The garden is designed as a smooth carpet. The natural dominant feature is the grotto with swimming pool, creating a covered exterior with a view of the valley. The pool is positioned so that its water level lies above the “level” of the house’s roof, which can be overlooked during swimming and perceived as connected to the garden city in the valley. The curved form of the grotto is composed of gradually rotated massive larch planks joined as formwork for a hidden reinforced concrete shell sunk in the terrain adjoining the grotto, creating a “cave” cut out of the garden hill. The stainless-steel pool uses an edge overflow with a gutter, copying the slope of the adjoining terrain and creating an endless surface effect.
The cover that keeps water temperature when the pool is not in use is hidden under a bench made of stainless-steel rods immersed in the pool. The cellar is an adaptation of the original brick vaulted cellar, a relic of the original allotment colony. It was complemented and equipped with an interior steel waxed shelves for bottles. The cellar’s roof is covered with Irish moss growing through reinforcing slate structure copying its smooth shape. Privacy is maintained by tall bamboo plants and grasses organically connected to the undulating terrain, which is complemented by several solitary woody plants selected with emphasis on their varied appearance during year. A separate thematic layer, which compositionally connects the house with the garden, is the house’s roof with a fully-glazed studio sunk slightly into its surface. When viewed from the studio, the green roof is perceived as its own “infinity” meadow that blends with the remote garden city.

Technical design

The house is designed with an emphasis on connecting its architectural and spatial qualities with the currently available technological principles and achieves the parameters of low-energy to a passive standard. This, together with a reference to the topographical name of the site, led to the name Lazy house. The entire house has controlled ventilation with recuperation combined with underfloor heating connected to a heat pump with two earth boreholes located under the foundation slab of the house and reverse operation used for cooling in summer. Heating and cooling are low-temperature and imperceptible to the touch on the floors. Combined distribution with its own regulation heats the bathroom walls with towel rails and steel posts in the indoor garden. The exterior air conditioning inlet is led to the space next to the cellar at a non-freezing depth, which enables air temperature treatment even before the actual recuperation. Ventilation distributions are led from the engine room under the garage ceiling and in the floor structures towards the exhaust outlets into the plenum boxes with the distribution through almost invisible slits in the edges where the floors meet the floor-to-ceiling windows. The recirculation works through the inlets in the bathroom ceilings and the slits between the ceiling and veneer panels. The glazed roof studio can be shaded using screen blinds and locally cooled by a unit hidden in the stairs to the terrace. The pool technology with filtration is located inside the house and uses free-flowing water collection from the pool gutters and its subsequent back pumping. The garden is irrigated by the subsurface groundwater and from a drilled well and a reservoir hidden in the space above the grotto. The active lightning conductor is located outside the house at the upper end of the garden behind the grotto, and covers the entire site.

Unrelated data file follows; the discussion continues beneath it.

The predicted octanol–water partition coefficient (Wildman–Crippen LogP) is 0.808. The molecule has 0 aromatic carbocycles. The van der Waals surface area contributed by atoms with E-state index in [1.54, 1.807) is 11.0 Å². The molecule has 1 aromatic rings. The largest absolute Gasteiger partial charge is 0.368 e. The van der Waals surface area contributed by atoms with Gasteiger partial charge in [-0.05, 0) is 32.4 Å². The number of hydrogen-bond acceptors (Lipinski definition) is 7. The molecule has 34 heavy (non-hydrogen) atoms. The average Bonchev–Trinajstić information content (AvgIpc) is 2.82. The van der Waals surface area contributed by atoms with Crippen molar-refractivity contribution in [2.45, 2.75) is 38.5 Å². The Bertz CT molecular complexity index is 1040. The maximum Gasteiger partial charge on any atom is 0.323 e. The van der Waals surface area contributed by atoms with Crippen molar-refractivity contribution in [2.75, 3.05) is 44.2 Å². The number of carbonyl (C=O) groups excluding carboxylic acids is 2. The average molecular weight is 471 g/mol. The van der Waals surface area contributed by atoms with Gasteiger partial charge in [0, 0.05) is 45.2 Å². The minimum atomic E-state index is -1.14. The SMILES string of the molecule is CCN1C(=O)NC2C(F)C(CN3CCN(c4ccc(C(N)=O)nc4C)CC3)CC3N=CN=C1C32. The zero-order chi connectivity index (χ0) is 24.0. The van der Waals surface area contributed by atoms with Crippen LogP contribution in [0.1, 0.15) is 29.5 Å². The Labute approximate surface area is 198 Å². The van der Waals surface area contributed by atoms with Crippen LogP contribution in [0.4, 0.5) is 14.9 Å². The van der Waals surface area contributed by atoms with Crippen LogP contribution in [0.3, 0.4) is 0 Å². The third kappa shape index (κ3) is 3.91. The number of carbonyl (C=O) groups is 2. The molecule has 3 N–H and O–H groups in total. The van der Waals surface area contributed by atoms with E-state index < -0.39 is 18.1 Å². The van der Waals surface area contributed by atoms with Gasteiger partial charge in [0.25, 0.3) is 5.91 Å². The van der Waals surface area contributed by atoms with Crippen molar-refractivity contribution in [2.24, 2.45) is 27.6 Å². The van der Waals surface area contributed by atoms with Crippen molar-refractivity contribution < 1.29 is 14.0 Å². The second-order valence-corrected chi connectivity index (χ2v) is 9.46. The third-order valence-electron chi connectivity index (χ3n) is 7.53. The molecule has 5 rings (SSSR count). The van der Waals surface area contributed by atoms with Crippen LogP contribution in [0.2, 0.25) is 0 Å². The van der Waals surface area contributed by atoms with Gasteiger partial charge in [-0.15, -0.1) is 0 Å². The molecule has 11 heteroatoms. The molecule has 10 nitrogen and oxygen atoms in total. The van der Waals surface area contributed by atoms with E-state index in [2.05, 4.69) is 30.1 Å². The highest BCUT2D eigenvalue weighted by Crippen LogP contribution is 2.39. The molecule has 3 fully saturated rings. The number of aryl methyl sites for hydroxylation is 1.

Photography by BoysPlayNice

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- by Matt Watts